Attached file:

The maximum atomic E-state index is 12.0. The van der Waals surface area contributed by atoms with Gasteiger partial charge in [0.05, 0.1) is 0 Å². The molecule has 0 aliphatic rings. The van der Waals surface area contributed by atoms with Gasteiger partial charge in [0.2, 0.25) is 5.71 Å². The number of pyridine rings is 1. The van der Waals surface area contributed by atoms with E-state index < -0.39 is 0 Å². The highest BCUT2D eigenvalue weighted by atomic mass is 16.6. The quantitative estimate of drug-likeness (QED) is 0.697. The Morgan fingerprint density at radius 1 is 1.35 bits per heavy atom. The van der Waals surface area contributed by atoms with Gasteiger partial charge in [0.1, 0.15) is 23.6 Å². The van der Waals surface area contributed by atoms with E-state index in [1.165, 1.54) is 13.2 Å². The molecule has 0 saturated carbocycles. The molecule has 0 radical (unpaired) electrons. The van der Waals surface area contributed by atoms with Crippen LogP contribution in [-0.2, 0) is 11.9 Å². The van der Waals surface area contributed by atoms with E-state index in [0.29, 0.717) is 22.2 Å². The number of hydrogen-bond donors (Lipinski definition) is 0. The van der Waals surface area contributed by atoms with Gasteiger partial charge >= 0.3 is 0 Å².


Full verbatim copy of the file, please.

The maximum atomic E-state index is 12.0. The van der Waals surface area contributed by atoms with Gasteiger partial charge in [0.05, 0.1) is 0 Å². The molecule has 0 aliphatic rings. The van der Waals surface area contributed by atoms with Gasteiger partial charge in [0.2, 0.25) is 5.71 Å². The number of pyridine rings is 1. The van der Waals surface area contributed by atoms with E-state index < -0.39 is 0 Å². The highest BCUT2D eigenvalue weighted by atomic mass is 16.6. The quantitative estimate of drug-likeness (QED) is 0.697. The Morgan fingerprint density at radius 1 is 1.35 bits per heavy atom. The van der Waals surface area contributed by atoms with Gasteiger partial charge in [0.1, 0.15) is 23.6 Å². The van der Waals surface area contributed by atoms with E-state index in [1.165, 1.54) is 13.2 Å². The molecule has 0 saturated carbocycles. The molecule has 0 radical (unpaired) electrons. The van der Waals surface area contributed by atoms with Crippen LogP contribution in [-0.2, 0) is 11.9 Å². The van der Waals surface area contributed by atoms with E-state index in [0.29, 0.717) is 22.2 Å². The number of hydrogen-bond donors (Lipinski definition) is 0. The van der Waals surface area contributed by atoms with Gasteiger partial charge >= 0.3 is 0 Å².